On The Death Of Digital Democracy

Write to your MP. Do it now.

What about? Well, you may have heard me and others carping on about the Digital Economy Bill. I’m going to set aside how I feel about it (although I’ll come back to that another time) for a moment, and just accept that some sort of Bill with that name has some kind of useful purpose. OK. It’s going to happen. Except with a Bill this important (the bill is after all, setting the basis for a large chunk of how our economy will work over the coming decades) it has to be done correctly, and democratically. There has to be debate, and out elected representatives should have time to consider it.

They’re not going to get that.

The Bill is going to be dealt with in the wash-up. (The wash-up being that period prior to a general election where bills and amendments are rushed through the houses expressly without proper oversight and debate – in theory to allow the business of the old parliament to be concluded.) The link above mentions that what she’s talking about is based on hearsay, and is not to be taken as 100% correct until Hansard is published. So allow me to quote Hansard.

Lord Young of Norwood Green: I answered that. However, the noble Earl is clearly as unfamiliar with the procedure as, I confess, I am. Nevertheless, I am reliably informed that the usual channels will see the proposed new clause and that an amended clause will then be dealt with in the wash-up. I cannot give any more details. My noble friend the Deputy Chief Whip is nodding in the affirmative. I rest on the assurance that we intend to do this. It is a viable way forward.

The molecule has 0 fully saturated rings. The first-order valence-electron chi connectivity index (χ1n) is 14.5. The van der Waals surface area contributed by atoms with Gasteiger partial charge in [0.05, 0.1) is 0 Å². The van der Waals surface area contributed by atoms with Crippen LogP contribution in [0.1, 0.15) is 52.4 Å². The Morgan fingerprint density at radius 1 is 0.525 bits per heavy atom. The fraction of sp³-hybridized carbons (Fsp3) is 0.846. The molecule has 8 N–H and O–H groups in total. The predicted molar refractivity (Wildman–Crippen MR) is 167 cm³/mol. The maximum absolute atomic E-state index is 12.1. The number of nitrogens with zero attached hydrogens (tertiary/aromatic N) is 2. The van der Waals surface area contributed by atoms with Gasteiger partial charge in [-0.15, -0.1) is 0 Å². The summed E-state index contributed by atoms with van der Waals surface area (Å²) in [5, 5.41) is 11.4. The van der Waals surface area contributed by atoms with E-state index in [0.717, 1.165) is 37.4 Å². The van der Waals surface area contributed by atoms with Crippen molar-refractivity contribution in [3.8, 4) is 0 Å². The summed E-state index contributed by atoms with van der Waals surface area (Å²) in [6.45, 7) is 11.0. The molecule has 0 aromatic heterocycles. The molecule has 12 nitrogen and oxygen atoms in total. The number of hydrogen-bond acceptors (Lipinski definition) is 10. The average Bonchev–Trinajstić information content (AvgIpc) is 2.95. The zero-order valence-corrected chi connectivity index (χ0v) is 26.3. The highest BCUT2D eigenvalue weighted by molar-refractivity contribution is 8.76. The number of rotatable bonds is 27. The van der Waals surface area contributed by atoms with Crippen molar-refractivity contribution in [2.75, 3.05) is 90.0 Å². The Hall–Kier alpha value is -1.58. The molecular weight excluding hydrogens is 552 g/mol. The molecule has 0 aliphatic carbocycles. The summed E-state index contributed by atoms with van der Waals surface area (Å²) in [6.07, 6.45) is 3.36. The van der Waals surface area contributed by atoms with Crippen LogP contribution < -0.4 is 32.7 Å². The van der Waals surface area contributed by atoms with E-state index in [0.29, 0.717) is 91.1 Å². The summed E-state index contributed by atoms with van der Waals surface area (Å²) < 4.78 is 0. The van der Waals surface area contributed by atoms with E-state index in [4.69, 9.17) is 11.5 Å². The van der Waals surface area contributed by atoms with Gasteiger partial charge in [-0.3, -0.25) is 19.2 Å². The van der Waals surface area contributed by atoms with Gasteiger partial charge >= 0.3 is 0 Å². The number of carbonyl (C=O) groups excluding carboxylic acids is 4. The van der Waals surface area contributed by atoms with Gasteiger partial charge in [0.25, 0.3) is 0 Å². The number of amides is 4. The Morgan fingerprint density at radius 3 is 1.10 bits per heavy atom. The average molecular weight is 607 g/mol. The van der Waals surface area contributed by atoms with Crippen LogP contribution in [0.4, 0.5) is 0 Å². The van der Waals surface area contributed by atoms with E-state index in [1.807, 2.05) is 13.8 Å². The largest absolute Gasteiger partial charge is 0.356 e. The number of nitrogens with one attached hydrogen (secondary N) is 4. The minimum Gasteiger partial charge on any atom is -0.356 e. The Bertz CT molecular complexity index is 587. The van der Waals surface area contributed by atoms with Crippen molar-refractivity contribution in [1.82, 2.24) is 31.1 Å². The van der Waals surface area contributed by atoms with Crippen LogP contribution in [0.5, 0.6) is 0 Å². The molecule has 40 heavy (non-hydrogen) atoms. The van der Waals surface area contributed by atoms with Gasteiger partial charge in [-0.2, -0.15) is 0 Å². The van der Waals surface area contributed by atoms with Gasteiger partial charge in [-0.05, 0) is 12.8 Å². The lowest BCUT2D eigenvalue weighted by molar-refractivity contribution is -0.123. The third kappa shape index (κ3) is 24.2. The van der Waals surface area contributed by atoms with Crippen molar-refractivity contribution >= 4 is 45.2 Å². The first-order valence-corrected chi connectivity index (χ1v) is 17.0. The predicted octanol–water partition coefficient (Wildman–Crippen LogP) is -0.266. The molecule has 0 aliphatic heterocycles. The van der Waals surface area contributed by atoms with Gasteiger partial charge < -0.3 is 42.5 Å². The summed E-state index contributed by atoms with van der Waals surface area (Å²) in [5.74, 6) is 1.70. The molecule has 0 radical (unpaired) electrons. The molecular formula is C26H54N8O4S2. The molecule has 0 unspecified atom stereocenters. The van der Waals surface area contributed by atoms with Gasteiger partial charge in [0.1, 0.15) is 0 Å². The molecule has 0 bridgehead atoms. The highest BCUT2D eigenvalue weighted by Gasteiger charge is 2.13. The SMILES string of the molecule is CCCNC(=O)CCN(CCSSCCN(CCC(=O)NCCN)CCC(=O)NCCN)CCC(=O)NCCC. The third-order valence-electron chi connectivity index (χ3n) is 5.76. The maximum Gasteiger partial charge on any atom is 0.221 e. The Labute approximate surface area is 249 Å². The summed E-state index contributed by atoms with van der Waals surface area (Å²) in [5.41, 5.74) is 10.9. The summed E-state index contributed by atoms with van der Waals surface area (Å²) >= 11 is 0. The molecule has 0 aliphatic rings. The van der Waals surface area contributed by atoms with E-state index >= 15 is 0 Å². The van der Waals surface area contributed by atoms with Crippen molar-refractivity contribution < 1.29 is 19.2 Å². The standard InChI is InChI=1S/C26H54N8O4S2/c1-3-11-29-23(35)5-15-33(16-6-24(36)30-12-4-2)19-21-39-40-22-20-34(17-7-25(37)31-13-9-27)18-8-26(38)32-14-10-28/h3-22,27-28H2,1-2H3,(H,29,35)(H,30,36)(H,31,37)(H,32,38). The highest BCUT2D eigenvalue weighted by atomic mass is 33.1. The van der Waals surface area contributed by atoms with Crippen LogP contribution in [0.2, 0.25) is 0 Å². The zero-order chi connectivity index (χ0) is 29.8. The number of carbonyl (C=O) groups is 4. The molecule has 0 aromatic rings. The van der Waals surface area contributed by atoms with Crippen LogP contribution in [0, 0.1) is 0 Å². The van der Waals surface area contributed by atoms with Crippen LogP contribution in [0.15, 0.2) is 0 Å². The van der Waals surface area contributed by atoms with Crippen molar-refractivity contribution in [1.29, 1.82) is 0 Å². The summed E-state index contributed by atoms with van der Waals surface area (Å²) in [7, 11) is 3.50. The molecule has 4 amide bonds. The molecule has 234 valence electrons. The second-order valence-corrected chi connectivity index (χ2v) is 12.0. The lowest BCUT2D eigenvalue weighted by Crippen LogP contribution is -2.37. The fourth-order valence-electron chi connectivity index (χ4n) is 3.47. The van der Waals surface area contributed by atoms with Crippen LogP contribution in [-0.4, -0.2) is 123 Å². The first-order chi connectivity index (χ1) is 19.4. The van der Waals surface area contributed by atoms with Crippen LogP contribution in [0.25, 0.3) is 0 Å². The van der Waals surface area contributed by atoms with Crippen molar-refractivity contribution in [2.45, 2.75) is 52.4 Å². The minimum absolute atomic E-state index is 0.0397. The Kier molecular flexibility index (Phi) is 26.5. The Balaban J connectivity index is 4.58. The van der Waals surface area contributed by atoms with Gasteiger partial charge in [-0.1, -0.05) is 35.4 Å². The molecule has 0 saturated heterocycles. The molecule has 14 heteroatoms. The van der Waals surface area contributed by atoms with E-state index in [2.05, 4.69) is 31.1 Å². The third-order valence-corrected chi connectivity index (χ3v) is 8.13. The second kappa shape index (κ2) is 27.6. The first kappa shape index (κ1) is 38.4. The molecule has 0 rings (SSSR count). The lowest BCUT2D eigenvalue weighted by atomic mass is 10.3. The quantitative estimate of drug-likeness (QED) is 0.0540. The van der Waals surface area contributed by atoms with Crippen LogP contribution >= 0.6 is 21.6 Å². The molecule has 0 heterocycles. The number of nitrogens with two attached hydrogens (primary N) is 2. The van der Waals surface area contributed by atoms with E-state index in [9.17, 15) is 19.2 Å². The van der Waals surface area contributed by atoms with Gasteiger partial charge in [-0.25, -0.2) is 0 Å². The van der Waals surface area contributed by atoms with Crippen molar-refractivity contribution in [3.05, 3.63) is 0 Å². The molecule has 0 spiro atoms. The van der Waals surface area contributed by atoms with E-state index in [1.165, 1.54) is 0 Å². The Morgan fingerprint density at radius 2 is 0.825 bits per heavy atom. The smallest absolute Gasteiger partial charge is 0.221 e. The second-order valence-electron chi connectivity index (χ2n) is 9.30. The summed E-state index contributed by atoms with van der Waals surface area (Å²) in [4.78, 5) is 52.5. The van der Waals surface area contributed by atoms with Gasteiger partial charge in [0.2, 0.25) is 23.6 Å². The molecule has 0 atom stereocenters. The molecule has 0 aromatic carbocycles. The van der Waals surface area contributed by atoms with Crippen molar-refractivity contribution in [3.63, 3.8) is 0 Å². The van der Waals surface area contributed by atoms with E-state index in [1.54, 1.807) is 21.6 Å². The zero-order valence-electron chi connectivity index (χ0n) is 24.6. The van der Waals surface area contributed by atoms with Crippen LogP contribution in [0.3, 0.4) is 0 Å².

They’re going to continue to amend and push through a massively contentious bill, during the wash-up. So I think I will continue to quote Hansard.

The Earl of Erroll: I am in a difficult position. I am delighted that the Minister realises the shortcomings of this clause; that it has replaced the previous Clause 17, which I did not like either; and that, therefore, something better will appear. On the other hand, the method by which it is appearing is by a complete and absolute abuse of parliamentary process. I am not quite sure why we bother to sit and debate any laws at all if the Front Benches in another place can get together and put whatever they like into a bit of legislation. That is for another time and another place. I have always found the whole area of wash-up very troublesome, particularly as a Cross-Bencher who does not get a look-in at all. I have seen some very funny things going through. When I see two Front Benches colluding, I usually think that we are in trouble.

This is troubling enough, except that the other day, a BPI strategy memo was leaked. I’m going to quote from it, too.

John Whittingdale – an inveterate “timing sceptic” (ie. he’s for the bill but doesn’t think it will get through in time) has said this week that he thinks that it could still be lost if enough MPs protest at not having the opportunity to scrutinise it.

Even the proponents of this Bill do not think it will pass if MPs actually have time to look at it. They are basing their strategy on being able to ram this bill through in a thoroughly undemocratic manner. And they are going to succeed, unless you write to your MP, and demand that they demand the time to fulfill their democratic obligations.